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Should Canada give three F’s?

Should Canada give three F’s?
Annie Gugliotta
For the past 17 years, Perrin Beatty has been the voice of business in Canada. And that means he cares about one key thing: the United States. After all, Beatty has long understood that for Canadian business, the biggest customer, opportunity, market, threat — you name it — has always been the United States. And Canada has been the biggest or second biggest market for the US. Beatty, who served as defense minister under Prime Minister Brian Mulroney in the late 1980s, gave me his view of what to watch for in this volatile election year and why Canada’s three F’s matter more than people think.

You’re leaving your role as president of the Canadian Chamber of Commerce after 17 years, which has been a transformative time. What is the biggest economic challenge facing Canada's trade with the US?

Perrin: The politics of trade has undergone a sea change in the US under the last two presidents. Previous presidents, from Ronald Reagan on, viewed America's interactions in the global economy as an opportunity to foster American prosperity, and they saw an integrated North American economy as a source of strength. More recently, however, US politicians have started to turn inward, increasingly viewing their country as a victim, and not as the primary beneficiary of international engagement. This change has led them to increasingly align themselves with domestic protectionists who want to build economic walls along the US border.

Unfortunately, this turn inward has coincided with a complacency here in Canada about our most important bilateral relationship. Even the best of friends can't afford to take each other for granted, or they will soon drift apart.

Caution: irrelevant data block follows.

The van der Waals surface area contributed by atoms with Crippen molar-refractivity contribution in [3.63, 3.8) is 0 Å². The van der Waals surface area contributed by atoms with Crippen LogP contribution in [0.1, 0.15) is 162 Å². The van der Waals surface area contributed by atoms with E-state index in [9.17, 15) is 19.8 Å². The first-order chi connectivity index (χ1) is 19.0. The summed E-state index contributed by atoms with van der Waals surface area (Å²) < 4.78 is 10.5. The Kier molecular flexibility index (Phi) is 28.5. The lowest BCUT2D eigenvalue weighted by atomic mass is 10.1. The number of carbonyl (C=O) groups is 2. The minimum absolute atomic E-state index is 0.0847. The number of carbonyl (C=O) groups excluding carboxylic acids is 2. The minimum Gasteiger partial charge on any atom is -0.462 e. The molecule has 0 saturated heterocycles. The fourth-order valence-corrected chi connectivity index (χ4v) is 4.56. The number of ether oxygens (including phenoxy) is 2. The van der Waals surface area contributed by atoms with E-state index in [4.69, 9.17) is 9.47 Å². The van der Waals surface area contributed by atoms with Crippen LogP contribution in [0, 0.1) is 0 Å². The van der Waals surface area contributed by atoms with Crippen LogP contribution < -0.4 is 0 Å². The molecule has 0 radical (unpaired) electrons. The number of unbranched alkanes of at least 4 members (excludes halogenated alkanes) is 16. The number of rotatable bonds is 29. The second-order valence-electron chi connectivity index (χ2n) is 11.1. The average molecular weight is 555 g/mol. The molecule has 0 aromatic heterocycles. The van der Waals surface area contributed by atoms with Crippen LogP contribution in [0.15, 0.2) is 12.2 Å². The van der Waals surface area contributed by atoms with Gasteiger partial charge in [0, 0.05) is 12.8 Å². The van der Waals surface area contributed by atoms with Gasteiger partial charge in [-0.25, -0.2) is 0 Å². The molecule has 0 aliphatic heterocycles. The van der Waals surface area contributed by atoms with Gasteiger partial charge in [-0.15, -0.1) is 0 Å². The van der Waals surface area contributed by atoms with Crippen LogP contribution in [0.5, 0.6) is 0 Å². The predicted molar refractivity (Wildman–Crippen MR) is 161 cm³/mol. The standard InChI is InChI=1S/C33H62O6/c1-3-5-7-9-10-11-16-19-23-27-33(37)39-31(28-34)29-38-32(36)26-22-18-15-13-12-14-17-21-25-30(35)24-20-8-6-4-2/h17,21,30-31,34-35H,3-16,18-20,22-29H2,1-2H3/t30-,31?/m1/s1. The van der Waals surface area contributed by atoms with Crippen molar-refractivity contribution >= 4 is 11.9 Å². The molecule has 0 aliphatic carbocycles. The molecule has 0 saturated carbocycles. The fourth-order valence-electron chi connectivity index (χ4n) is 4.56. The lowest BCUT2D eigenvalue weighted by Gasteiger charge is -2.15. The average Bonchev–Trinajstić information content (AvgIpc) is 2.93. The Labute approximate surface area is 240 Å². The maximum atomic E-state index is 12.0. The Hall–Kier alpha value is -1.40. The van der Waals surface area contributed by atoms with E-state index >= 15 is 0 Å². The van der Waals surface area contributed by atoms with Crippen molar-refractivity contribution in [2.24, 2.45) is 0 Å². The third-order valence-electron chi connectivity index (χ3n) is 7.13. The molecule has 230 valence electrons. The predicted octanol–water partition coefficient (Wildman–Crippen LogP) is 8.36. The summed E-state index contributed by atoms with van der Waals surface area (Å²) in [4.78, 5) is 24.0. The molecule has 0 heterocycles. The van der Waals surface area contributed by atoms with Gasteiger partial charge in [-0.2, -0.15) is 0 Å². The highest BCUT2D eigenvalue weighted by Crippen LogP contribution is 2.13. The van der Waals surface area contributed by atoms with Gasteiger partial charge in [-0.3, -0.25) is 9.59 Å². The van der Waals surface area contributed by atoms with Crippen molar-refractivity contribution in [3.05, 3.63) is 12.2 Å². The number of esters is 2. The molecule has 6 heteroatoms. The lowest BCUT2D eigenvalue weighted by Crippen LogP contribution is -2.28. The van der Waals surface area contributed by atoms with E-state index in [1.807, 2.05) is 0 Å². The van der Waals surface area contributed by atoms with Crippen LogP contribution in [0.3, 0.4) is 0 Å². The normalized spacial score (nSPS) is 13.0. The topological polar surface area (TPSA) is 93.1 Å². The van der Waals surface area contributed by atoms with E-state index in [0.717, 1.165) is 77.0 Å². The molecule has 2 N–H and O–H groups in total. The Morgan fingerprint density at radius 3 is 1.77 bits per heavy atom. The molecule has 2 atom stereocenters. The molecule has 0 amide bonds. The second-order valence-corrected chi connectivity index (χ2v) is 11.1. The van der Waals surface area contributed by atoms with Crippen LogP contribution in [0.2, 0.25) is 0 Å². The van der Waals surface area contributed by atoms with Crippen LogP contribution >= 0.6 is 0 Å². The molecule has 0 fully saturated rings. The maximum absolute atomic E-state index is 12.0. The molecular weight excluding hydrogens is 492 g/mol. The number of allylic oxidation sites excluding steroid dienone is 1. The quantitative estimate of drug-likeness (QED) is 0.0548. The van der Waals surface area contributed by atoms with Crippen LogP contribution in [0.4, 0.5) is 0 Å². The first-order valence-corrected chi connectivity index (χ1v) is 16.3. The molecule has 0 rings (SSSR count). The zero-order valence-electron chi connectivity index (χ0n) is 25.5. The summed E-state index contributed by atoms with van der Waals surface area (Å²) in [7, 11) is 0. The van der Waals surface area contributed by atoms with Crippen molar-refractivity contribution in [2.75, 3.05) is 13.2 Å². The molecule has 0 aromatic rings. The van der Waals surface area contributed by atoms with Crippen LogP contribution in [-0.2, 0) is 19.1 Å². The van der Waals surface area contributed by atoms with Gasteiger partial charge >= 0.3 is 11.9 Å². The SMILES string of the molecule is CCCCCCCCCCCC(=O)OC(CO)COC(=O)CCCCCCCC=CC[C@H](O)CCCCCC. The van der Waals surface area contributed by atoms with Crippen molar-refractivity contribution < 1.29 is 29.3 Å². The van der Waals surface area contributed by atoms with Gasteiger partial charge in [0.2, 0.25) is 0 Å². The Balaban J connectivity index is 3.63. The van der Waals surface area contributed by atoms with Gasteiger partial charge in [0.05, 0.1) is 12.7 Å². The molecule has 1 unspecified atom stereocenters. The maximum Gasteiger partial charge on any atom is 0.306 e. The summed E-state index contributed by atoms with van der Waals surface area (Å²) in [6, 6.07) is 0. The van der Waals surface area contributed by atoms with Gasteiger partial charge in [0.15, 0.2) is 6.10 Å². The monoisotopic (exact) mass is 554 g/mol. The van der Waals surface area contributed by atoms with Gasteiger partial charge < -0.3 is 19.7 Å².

As Canada's relationship with the US has moved from being strategic to being transactional, American leaders are increasingly looking at each issue as a standalone, and they are making their decisions, not on what is in America's long-term best interest, but on where they can find immediate political advantage at home.

We need to rebuild that strategic relationship. It's vital for Canada to be seen as bringing solutions to the major problems confronting the United States, as opposed to simply pleading to be exempted from the latest punitive measure. We need to demonstrate, both in Washington and far away from it that Canada should be treated not as a problem, but as a partner.

Perrin Beatty, outgoing president and CEO of Canadian Chamber of Commerce. Perrin Beatty, outgoing president and CEO of Canadian Chamber of Commerce. REUTERS/Rebecca Cook

You recently said: “Canada is increasingly being viewed by our partners in the region as a well-meaning but unserious player on the international stage." In what ways has Canada become an "unserious player," and what needs to happen to change that reputation?

Perrin: Unfortunately, we have come to see ourselves as a moral superpower whose job is to tell everyone else what they are doing wrong. And we expect them to be grateful to us for it. Too often, we are driven more by a desire for good feelings than for good results. In contrast, other countries are both faster-moving and more engaged in the issues their interlocutors consider most important. The consequence is that, where the US and other countries used to ask, “How do we get the Canadians involved?” their question is now, “Should we inform the Canadians?” The fact that we learned about the AUKUS agreement at the same time as everyone else is just one example.

The Russian invasion of Ukraine two years ago should have been seen by Canada as world-changing, and our response should have been both meaningful and swift, with us marshaling what we have to offer in defense of the democracies. For example, Canada has an abundance of the “three F’s” – food, fuel, and fertilizer – and critical minerals that are essential to global stability. What we lack is the infrastructure, the vision, and the will to bring them to global markets to give countries an alternative to sending dollars to despots. This could be Canada's moment, but only if we are prepared to seize it.

You were a former defense minister under Mr. Mulroney, so you know about dealing with a dangerous world. But now, everyone is looking at the impact of the US election. Are we headed into a period of instability, conflict, and the dismantling of both trade and defense alliances that have been built since World War II?